Friday, February 4, 2011

Lost in Translation

The center where I work has a rehabilitation department where they teach the clients basic skills like bead work and sewing to help them earn money. I have been working to help include small business skills, and on Friday I got the chance to teach a class about how to price the products they make.

Cost accounting was easily the worst course I took in college, but the skills I learned from it are in great need here. The clients make very pretty bags and bead jewelry but really just guess when it comes to pricing those items. It seems to revolve around how much they think someone is willing to pay for an item rather than looking at the costs and the desired profit.

I designed a basic curriculum, put together a PowerPoint presentation, and then set out to write a small quiz. I gave this quiz to the participants before and then right after the presentation. This way, I can (ideally) measure the impact of my presentation and see if they learned any of the concepts.

Just making this quiz turned out to be a major production. The quiz was multiple choice and only had four questions. I wanted to have it translated into Setswana because I know a few of the clients do not speak or understand English.

I will never forget what it is like to take a test I didn’t understand. In middle school, my class got a transfer student who was an Iraqi refugee. To teach us about the difficulties of being in another culture, my teacher, Mr. Hinchman, had her write a test entirely in Arabic and then made the class take it. Needless to say, she was the only one who passed. It looked like a bunch of gobbledygook to me.

With that in mind, I got a lot of help from the nurses at the center to translate the whole thing. Then I took the translation and had someone else in the office translate it back to English to make sure it was a good translation (a little trick I learned here called “double translation”).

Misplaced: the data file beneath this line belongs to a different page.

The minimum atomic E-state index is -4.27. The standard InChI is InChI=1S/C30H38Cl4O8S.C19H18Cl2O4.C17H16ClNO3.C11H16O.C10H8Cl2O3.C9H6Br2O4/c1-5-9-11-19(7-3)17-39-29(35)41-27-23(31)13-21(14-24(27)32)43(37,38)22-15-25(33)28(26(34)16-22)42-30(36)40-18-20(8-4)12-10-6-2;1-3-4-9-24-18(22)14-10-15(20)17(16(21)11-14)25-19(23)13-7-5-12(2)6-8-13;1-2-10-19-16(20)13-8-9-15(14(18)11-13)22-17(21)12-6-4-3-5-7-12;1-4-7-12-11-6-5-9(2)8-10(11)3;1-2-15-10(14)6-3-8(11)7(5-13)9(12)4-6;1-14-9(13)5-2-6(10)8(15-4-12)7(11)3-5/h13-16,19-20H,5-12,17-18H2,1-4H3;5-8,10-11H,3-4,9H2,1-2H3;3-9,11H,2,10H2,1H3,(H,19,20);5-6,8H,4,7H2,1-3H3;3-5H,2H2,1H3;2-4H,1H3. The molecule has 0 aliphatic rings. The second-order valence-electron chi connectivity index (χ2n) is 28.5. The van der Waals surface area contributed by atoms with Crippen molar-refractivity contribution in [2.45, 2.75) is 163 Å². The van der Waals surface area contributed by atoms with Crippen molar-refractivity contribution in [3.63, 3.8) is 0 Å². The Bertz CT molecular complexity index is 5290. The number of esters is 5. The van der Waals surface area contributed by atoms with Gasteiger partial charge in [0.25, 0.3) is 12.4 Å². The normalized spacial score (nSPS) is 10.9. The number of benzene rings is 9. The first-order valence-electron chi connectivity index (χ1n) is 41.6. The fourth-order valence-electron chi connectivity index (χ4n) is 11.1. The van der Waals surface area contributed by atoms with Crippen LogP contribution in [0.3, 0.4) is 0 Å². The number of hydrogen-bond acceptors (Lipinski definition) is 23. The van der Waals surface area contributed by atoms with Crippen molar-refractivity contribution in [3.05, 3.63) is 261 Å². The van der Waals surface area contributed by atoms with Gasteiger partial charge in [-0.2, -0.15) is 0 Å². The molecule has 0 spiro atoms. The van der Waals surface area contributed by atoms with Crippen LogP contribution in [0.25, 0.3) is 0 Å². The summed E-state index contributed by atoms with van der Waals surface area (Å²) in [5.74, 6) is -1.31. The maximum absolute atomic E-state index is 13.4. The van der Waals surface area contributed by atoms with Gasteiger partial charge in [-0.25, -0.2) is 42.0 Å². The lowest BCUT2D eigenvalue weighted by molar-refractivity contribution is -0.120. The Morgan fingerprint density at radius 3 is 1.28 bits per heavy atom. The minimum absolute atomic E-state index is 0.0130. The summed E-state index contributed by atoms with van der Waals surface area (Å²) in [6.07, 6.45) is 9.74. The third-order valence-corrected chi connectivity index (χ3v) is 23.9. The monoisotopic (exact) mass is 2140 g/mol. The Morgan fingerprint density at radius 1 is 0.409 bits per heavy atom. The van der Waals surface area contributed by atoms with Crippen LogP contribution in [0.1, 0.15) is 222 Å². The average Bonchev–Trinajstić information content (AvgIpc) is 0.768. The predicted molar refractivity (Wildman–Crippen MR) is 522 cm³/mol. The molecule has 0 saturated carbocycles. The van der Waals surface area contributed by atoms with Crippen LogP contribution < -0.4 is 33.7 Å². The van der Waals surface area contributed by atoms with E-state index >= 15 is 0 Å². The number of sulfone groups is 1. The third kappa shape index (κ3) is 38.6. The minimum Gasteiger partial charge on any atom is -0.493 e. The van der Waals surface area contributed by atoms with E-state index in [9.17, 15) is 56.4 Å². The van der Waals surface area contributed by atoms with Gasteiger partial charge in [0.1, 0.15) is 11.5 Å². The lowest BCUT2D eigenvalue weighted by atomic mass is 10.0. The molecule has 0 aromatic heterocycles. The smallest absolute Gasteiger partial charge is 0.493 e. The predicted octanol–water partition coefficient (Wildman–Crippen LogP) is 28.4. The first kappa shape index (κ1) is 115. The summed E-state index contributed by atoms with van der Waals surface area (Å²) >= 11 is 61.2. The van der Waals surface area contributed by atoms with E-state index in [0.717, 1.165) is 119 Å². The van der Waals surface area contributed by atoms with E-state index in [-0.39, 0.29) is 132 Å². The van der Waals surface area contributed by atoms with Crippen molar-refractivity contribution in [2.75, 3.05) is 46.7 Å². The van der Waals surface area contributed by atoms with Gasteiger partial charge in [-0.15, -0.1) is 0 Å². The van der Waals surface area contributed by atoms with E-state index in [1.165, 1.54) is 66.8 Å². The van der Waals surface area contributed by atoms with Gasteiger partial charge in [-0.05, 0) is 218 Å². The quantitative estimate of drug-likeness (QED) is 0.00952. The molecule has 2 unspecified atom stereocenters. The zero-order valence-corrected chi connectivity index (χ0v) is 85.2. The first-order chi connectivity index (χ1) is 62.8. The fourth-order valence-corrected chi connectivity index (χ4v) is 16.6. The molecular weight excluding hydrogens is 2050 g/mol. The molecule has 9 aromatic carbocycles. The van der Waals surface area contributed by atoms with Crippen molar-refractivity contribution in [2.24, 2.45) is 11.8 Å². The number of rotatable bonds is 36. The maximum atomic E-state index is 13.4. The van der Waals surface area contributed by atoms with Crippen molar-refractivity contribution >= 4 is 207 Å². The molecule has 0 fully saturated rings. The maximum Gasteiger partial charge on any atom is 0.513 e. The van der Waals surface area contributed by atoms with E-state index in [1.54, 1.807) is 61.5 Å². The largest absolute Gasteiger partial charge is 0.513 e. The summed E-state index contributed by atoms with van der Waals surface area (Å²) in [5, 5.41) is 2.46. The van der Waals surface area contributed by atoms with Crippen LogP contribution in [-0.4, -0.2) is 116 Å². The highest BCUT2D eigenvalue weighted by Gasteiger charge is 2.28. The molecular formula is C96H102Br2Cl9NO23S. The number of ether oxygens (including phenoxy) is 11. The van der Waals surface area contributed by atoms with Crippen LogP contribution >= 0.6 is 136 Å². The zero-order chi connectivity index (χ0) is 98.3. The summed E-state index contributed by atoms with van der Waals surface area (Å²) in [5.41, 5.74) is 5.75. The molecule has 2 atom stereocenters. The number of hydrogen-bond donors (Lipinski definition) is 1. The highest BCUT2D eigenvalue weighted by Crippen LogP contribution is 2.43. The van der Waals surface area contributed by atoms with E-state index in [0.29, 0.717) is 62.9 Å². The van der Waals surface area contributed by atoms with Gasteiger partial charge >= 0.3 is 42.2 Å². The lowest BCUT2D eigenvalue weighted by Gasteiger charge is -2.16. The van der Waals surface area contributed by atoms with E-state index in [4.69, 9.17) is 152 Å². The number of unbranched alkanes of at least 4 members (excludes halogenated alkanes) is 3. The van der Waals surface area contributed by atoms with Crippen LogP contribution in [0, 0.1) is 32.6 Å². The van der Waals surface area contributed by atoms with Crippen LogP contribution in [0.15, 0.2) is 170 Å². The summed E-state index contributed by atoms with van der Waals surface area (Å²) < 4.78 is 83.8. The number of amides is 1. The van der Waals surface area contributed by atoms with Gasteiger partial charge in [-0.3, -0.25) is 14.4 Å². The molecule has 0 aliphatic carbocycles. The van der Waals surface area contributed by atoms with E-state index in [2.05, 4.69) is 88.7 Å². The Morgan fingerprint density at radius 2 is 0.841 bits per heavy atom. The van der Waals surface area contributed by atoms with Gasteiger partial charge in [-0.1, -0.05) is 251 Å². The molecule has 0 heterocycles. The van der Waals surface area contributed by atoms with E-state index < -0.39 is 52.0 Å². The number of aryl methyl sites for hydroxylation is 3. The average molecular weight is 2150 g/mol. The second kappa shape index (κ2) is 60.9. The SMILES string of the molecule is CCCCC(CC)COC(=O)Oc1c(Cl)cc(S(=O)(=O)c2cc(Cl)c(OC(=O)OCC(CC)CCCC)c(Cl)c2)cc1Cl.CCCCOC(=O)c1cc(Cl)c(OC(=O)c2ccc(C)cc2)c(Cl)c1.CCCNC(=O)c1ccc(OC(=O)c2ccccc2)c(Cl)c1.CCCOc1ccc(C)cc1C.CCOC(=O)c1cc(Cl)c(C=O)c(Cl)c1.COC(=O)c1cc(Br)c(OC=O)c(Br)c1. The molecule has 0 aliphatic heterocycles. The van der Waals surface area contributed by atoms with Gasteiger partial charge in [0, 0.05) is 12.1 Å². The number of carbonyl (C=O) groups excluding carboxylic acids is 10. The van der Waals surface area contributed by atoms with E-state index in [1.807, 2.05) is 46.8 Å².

There were a few minor adjustments. Setswana is a very tricky language because there is no standardized form for it, spoken or written. To compound the difficulties, each region of the country has its own little quirks and ways of speaking Setswana. After a few edits and then re-edits, the quiz was ready to go.

The presentation went a lot better than I thought it would. I would talk about a slide and then one of the women would translate it into Setswana. We went through how to cost items and then I had them do two example problems. More encouraging was that the quizzes I made up showed that the participants had a 30% improvement from the scores on the pre-quiz.

They all thanked me and seemed genuinely excited. From now on, they are going to work on calculating the costs of items they make rather than just assigning a price.

Peace Corps service can be thankless at times because there are few tangible results. Today was a great day because I actually saw results of the work I am doing.